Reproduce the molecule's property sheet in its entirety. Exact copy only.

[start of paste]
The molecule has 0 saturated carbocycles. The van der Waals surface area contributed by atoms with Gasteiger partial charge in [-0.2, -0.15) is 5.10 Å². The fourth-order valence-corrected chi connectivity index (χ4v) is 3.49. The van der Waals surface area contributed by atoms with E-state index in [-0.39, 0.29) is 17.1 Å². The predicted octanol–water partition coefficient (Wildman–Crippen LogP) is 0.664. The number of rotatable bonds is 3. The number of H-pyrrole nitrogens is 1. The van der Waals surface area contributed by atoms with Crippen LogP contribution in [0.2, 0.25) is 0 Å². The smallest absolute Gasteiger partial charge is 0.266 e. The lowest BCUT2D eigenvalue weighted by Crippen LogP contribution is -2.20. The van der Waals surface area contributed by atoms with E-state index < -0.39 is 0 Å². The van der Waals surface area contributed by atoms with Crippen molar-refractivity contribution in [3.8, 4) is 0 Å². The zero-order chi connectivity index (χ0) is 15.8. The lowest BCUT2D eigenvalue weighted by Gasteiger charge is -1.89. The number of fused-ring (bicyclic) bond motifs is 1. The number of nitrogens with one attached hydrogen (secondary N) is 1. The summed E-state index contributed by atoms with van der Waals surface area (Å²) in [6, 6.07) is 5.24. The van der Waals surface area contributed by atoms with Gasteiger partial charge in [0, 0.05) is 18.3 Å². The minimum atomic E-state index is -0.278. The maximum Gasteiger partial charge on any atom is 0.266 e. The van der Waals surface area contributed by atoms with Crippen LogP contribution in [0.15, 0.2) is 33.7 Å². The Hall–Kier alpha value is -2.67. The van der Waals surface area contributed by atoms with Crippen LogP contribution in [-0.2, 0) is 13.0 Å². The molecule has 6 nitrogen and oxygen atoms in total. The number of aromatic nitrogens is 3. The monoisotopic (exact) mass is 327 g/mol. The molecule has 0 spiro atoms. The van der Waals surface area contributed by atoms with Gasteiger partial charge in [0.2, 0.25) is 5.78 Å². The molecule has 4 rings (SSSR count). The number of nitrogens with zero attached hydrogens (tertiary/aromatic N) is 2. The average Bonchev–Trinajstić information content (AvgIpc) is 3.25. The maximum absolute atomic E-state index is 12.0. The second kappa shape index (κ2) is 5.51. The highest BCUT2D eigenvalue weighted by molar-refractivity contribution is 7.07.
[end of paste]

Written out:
The molecule has 0 saturated carbocycles. The van der Waals surface area contributed by atoms with Gasteiger partial charge in [-0.2, -0.15) is 5.10 Å². The fourth-order valence-corrected chi connectivity index (χ4v) is 3.49. The van der Waals surface area contributed by atoms with E-state index in [-0.39, 0.29) is 17.1 Å². The predicted octanol–water partition coefficient (Wildman–Crippen LogP) is 0.664. The number of rotatable bonds is 3. The number of H-pyrrole nitrogens is 1. The van der Waals surface area contributed by atoms with Crippen LogP contribution in [0.2, 0.25) is 0 Å². The smallest absolute Gasteiger partial charge is 0.266 e. The lowest BCUT2D eigenvalue weighted by Crippen LogP contribution is -2.20. The van der Waals surface area contributed by atoms with E-state index < -0.39 is 0 Å². The van der Waals surface area contributed by atoms with Crippen molar-refractivity contribution in [3.8, 4) is 0 Å². The zero-order chi connectivity index (χ0) is 15.8. The lowest BCUT2D eigenvalue weighted by Gasteiger charge is -1.89. The number of fused-ring (bicyclic) bond motifs is 1. The number of nitrogens with one attached hydrogen (secondary N) is 1. The summed E-state index contributed by atoms with van der Waals surface area (Å²) in [6, 6.07) is 5.24. The van der Waals surface area contributed by atoms with Gasteiger partial charge in [0, 0.05) is 18.3 Å². The minimum atomic E-state index is -0.278. The maximum Gasteiger partial charge on any atom is 0.266 e. The van der Waals surface area contributed by atoms with Crippen LogP contribution in [0.15, 0.2) is 33.7 Å². The Hall–Kier alpha value is -2.67. The van der Waals surface area contributed by atoms with Crippen LogP contribution in [-0.2, 0) is 13.0 Å². The molecule has 6 nitrogen and oxygen atoms in total. The number of aromatic nitrogens is 3. The monoisotopic (exact) mass is 327 g/mol. The molecule has 0 spiro atoms. The van der Waals surface area contributed by atoms with Gasteiger partial charge in [0.2, 0.25) is 5.78 Å². The molecule has 4 rings (SSSR count). The number of nitrogens with zero attached hydrogens (tertiary/aromatic N) is 2. The average Bonchev–Trinajstić information content (AvgIpc) is 3.25. The maximum absolute atomic E-state index is 12.0. The second kappa shape index (κ2) is 5.51. The highest BCUT2D eigenvalue weighted by molar-refractivity contribution is 7.07.